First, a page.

Carbon rims

Does anyone know if you can get 36" carbon rims? :slight_smile:

I really doubt that you can.

Yeah I agree but it would make for an awesome speed machine :slight_smile:

Most of us would run them if they were available.

Hmm… I wouldn’t touch a carbon rim of any type with a 10 foot pole, but perhaps I’m in the minority…

Especially on a unicycle.

I know nothing about carbon rims. :thinking: Please explain your thoughts. thank you.

General Info

Older or cheap carbon rims would be scary, but a purpose built unicycle rim would be very strong.

They are fantastically expensive though, and the market for super-high-end unicycle parts is small.

Thanks Juggleaddict for the links. Seeing a rise in carbon rim raised the question about maintenance/durability when use in different conditions.

I found an interesting article about carbon rim use in cyclocross. Not as intense as rock gardens but still an interesting view on how they can perform (the tire being far from providing a lot of protection…).

And I also found an article about carbon rim experience written mid-2013 and a 6 months review from 2015.

Thank you for the links. Spent the morning reading and this is a “Love em or Hate em” topic it seems. Very interested how this thread unwinds. :smiley:

I think the “Love/Hate” relationship comes mainly from the price tag: you tend to expect more from more expensive stuff :smiley:

I am also curious to hear from some riders that build Flansberrium muni around a Nextie carbon rim (except if Nextie does also Aluminum rims too…).

I think if you’re looking to reduce the rotational weight of a 36", the best thing to do would be to develop an easy and reliable way of going tubeless. 36" tubes are beefy!

From what I’ve seen, due to the current ways of packing rims in with foam and gorilla tape, 29er tubes/FOSS tubes are about the same weight as going tubeless. Weight can always be lost in as many ways as possible!

Not sure I’d trust a carbon 36er rim - maybe a 700c bacon slicer?

I would have no problem riding a carbon 36" rim, I would have a problem buying one though. $$$

A thinner (alloy) rim and smaller/lighter tire would be far more beneficial in my opinion.

FWIW, I’m going to school for composites and may look into building a rim as a final project. But I’m still against riding it. :roll_eyes:

Carbon is way better than it used to be. I’ve been riding a Carbon rim (Derby with AM layup) on my 27,5" Muni since last spring. I saved like 75g (wooooo!), but the rim feels stiffer and I love the feel of my uni now. Carbon rims most of the time are better for Tubeless setups too, mine never burped!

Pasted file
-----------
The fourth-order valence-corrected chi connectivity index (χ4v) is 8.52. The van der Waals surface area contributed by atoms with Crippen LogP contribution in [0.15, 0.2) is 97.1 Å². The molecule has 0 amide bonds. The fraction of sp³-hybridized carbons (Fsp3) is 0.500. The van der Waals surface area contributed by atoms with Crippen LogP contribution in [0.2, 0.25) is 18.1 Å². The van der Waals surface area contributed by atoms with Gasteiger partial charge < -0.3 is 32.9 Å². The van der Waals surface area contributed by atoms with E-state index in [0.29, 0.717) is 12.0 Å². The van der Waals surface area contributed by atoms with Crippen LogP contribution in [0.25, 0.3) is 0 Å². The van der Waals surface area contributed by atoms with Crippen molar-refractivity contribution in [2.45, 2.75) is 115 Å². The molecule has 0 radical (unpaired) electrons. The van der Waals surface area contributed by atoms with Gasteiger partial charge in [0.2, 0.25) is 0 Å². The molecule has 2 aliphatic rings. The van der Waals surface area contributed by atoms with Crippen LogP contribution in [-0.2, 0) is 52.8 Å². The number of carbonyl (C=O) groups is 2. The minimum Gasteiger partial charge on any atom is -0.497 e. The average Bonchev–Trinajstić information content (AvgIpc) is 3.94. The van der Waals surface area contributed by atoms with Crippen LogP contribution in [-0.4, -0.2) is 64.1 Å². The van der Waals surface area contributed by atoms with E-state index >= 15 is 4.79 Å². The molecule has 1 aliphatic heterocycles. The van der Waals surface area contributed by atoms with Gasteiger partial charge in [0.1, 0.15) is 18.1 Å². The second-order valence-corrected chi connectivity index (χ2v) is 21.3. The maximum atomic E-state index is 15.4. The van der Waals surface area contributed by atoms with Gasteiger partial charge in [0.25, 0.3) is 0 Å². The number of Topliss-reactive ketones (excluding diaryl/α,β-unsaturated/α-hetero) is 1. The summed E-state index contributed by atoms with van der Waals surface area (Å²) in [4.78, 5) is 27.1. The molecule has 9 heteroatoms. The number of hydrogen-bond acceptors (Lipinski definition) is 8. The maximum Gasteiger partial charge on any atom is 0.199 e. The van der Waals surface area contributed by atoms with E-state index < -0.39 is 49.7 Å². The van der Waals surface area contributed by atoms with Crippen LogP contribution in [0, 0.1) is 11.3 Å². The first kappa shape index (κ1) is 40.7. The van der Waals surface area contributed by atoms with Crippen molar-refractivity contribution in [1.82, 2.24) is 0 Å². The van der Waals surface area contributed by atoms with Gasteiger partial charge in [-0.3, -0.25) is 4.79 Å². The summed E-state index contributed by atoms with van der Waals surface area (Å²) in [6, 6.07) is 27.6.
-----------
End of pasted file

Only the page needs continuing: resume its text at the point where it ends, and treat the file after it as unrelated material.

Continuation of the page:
I was a little worried about strength at the beginning of the season, but I’ve been going a bit crazy on it at the end. Still strong, no dents, no nothing. Jacob Spera has been trying to kill his too (a Derby too but with the DH layup) and he’s still stuck with it. It just wont break!

I’ve also crushed bike frames with a sledge hammer, I can tell carbon is strong. I was really impressed.

Give me a quote for shipping and I’ll gladly test it for you :smiley:

I thought the move from the stealth to the stealth 2 was due to the stealth being a little weak at the knees so to speak… though mine was still perfectly true when I switched it over.

I think a 36er carbon rim wouldn’t really save any, or much, weight, but it would be much stiffer, which would hopefully prevent spokes from breaking as often and just feel better to ride, as Jacob mentioned.

A lighter tire is definitely the way to go for weight savings.

I think it’s all out of reach until carbon rims become a standard and start dropping in price… just like geared unicycle hubs did :stuck_out_tongue:

Interesting thoughts from everybody there and I have learnt some good stuff. Can anyone recommend a lighter tyre and/or if running tubeless is possible then? I heard that using FOSS inner tubes made you more prone to pinch flats?


Hilarious! :stuck_out_tongue: :smiley:

The type of tube won’t directly affect your likelihood of getting pinch flats. If your rim does bottom out then theoretically a thicker tube might help, but you shouldn’t be bottoming your rim out anyway.

Foss tubes are a bit more fussy to install and replace than rubber tubes. They also can’t be repaired with a standard patch kit. The upside is that they’re light and have better puncture resistance.